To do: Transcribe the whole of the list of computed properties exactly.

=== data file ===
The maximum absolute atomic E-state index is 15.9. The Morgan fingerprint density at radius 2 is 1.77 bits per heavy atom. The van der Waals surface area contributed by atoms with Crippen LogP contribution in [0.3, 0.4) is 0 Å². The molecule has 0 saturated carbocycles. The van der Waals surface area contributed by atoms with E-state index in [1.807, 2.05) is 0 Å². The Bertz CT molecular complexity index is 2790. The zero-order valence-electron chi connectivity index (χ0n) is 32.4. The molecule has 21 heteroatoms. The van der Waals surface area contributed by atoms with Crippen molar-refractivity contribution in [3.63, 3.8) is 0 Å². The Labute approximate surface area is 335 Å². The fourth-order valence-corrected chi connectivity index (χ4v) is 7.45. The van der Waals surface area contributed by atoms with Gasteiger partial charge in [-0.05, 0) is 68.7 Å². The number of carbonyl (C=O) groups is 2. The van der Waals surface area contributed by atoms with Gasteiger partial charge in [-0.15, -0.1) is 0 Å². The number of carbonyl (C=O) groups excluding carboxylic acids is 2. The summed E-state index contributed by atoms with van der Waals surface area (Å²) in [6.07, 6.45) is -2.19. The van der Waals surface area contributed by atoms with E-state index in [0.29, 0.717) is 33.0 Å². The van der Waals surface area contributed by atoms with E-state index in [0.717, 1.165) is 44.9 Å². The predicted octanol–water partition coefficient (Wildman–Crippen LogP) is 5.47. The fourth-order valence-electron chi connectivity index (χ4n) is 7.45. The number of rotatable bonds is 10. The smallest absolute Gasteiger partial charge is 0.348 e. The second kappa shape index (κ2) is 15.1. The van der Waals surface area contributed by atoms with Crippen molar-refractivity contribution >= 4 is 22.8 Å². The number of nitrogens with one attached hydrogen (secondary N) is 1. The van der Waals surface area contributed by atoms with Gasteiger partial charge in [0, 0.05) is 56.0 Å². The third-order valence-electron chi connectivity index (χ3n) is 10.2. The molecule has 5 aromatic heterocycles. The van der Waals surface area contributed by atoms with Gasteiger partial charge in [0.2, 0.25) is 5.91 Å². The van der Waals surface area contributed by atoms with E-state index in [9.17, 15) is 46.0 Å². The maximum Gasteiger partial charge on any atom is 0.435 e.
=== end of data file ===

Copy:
The maximum absolute atomic E-state index is 15.9. The Morgan fingerprint density at radius 2 is 1.77 bits per heavy atom. The van der Waals surface area contributed by atoms with Crippen LogP contribution in [0.3, 0.4) is 0 Å². The molecule has 0 saturated carbocycles. The van der Waals surface area contributed by atoms with E-state index in [1.807, 2.05) is 0 Å². The Bertz CT molecular complexity index is 2790. The zero-order valence-electron chi connectivity index (χ0n) is 32.4. The molecule has 21 heteroatoms. The van der Waals surface area contributed by atoms with Crippen molar-refractivity contribution in [3.63, 3.8) is 0 Å². The Labute approximate surface area is 335 Å². The fourth-order valence-corrected chi connectivity index (χ4v) is 7.45. The van der Waals surface area contributed by atoms with Gasteiger partial charge in [-0.05, 0) is 68.7 Å². The number of carbonyl (C=O) groups is 2. The van der Waals surface area contributed by atoms with Gasteiger partial charge in [-0.15, -0.1) is 0 Å². The number of carbonyl (C=O) groups excluding carboxylic acids is 2. The summed E-state index contributed by atoms with van der Waals surface area (Å²) in [6.07, 6.45) is -2.19. The van der Waals surface area contributed by atoms with E-state index in [0.29, 0.717) is 33.0 Å². The van der Waals surface area contributed by atoms with E-state index in [0.717, 1.165) is 44.9 Å². The predicted octanol–water partition coefficient (Wildman–Crippen LogP) is 5.47. The fourth-order valence-electron chi connectivity index (χ4n) is 7.45. The number of rotatable bonds is 10. The smallest absolute Gasteiger partial charge is 0.348 e. The second kappa shape index (κ2) is 15.1. The van der Waals surface area contributed by atoms with Crippen molar-refractivity contribution >= 4 is 22.8 Å². The number of nitrogens with one attached hydrogen (secondary N) is 1. The van der Waals surface area contributed by atoms with Gasteiger partial charge in [0, 0.05) is 56.0 Å². The third-order valence-electron chi connectivity index (χ3n) is 10.2. The molecule has 5 aromatic heterocycles. The van der Waals surface area contributed by atoms with Gasteiger partial charge in [0.2, 0.25) is 5.91 Å². The van der Waals surface area contributed by atoms with E-state index in [9.17, 15) is 46.0 Å². The maximum Gasteiger partial charge on any atom is 0.435 e.